Shiny Sheep Shouting on the Shore

Beginning Reading

Ally Johnson



A single phoneme, which is a vocal gesture in spoken words, can be represented by more than one letter.  It is important for children to begin to recognize these phonemes.  When a phoneme is mapped out by more than one grapheme, it is called a digraph.  A digraph is the combination of two letters that make one sound (there are both vowel and consonant digraphs).  One such example is sh = /sh/ and this lesson will focus on teaching this digraph.  The students will complete a letterbox lesson to meet this goal.



Dry erase board and marker for each student

Index card with sh written on the card for every student

Tongue twister "Shawn found shiny sheep shouting on the shore" written on a sentence strip

Letterboxes with at lease 5 boxes for each student

Lowercase letters for letterboxes for each student

Worksheet with pictures and words to match that make the sh sound for each student

Shaw, Nancy. Sheep in a Jeep.  HMH Books, New York, 1997, 26 pages.



1. Teacher will introduce the lesson by explaining that when certain letters are combined they make a special sound.  Teacher will say: "What happens when people talk during a movie or test when they are not supposed to be talking? That is right, people say Shhh and tell them to stop talking. A lot of the times, people put their fingers over their mouths when they say this sound (model). Can you say sh with me and put your finger over your mouth as we make the noise? (model) Go! Great job! Did you feel your tongue on the roof of your mouth as you were saying sh? Say sh again and see if you feel your tongue on the roof of your mouth."


2. Teacher will say: "This sound sh is special because it is not just one letter. It is a combination of the letter s and h that make the sh sound. The sh sound can be at the beginning and end of words."


3. Teacher will say: "Let's think about some words. Do you think you can spot the sh sound in words? Let's try. Do you hear the sh sound in drink? Nope. Do you hear it in fish? Good. The sh is at the end of the word. Do you hear it in sheep? Great, it is at the beginning of the word."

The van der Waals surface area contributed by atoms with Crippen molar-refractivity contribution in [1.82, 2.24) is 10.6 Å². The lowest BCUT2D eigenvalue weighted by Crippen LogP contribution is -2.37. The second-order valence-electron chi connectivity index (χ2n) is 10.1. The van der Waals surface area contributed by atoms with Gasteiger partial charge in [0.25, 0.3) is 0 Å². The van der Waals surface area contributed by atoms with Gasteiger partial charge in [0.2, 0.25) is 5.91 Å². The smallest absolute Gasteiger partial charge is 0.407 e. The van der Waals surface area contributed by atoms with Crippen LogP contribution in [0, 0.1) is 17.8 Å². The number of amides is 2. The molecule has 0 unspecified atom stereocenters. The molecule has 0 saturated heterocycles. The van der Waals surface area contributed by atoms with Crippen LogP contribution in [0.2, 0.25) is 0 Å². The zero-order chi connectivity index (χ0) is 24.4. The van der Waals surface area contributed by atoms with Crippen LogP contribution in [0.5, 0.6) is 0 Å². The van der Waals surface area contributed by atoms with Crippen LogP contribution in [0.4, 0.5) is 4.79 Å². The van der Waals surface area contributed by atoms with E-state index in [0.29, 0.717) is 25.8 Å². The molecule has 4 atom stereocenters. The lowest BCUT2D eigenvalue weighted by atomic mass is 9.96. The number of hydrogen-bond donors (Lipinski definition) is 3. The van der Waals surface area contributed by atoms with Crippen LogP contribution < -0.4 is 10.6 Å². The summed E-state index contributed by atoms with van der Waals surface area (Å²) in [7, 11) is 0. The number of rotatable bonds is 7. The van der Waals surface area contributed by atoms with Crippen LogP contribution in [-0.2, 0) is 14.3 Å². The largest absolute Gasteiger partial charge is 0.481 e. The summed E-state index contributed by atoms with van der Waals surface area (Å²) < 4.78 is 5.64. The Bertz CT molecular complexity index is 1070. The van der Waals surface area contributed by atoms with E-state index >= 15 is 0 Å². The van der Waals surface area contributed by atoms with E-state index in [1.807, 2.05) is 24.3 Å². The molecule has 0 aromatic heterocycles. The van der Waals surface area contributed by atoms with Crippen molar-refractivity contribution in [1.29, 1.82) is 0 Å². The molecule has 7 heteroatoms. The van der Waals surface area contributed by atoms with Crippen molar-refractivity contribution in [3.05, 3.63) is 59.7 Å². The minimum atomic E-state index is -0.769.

4. Teacher will say: "Can you say the tongue twister that is written on the sentence strip with me? Shawn found shiny sheep shouting on the shore. Good job! Can everyone write this sentence on their dry erase board? (read the sentence slowly as the students are copying the sentence and put emphasis on the /sh/) Let's read it again. This time when you are reading the tongue twister and hear sh, circle the word. Go!"


5. Teacher will say: "Now we are going to do an activity to see is you can spot the sh in some words. Hold up your index card with sh on it if you hear the sh sound. Ready? Shy, ship, keep, change, fish, sheep, state, shout, shrug, chip, shore." If the students don't understand, go over the words they missed.


6. Teacher will say: "Does everyone remember working with their letterboxes before? We are about to do a little more work with them. Everyone take out their letterboxes and your lowercase letters. We are going to be working with words that have our new diagraph sh. SH is two letters that make up one sound. How many boxes do you think we need for these two letters? One is correct. We are going to do one word as a group and then you will practice with some words on your own. Our group word is shrine. We are going to need four boxes. Lets think about it, ssshhhh, rrrrr, iiiii, nnnnn. It is a long I so what does that mean? Let's see how we did. Our first box is sh, second is r, third i, forth n, and the e is outside the box."


7. Teacher will say: "Here are your words for you lesson."

3 [dish, push, fish]

4 [shaft, clash, flush, shift, swish, blush, shrub]

5 [shrink, shrunk]

Letters: d, i, s, h, f, p, u, a, t, c, l, w, b, r, n, k


8. Teacher will say: "Now I am going to spell the words without my letterboxes. I want you to tell me what I am spelling. For example sh-o-v-e. Shove good. Now lets see if you can do it with a partner.


9. Introduce the book Sheep in a Jeep. Book talk: This book starts with a few sheep in a jeep that will not go up a hill. They all get out and push the jeep. They push and shove try and make the jeep move. The jeep does go, but not where they planned. You will have to read the rest to see what happened.


10. Next the teacher will hand out a worksheet that will be an assessment. Teacher will go over instructions: "This worksheet is a review for the sh diagraph. You are to match the word with the correct picture. An example would be to match the word shirt with a picture of a shirt." There are a list of 8 words and 6 pictures. They will have two leftover words.



Shaw, Nancy. Sheep in a Jeep.  HMH Books, New York, 1997, 26 pages.


Abby Davis, 3rd grade, Yulee Primary School, Yulee, FL, 2008.



Return to the Invitations index.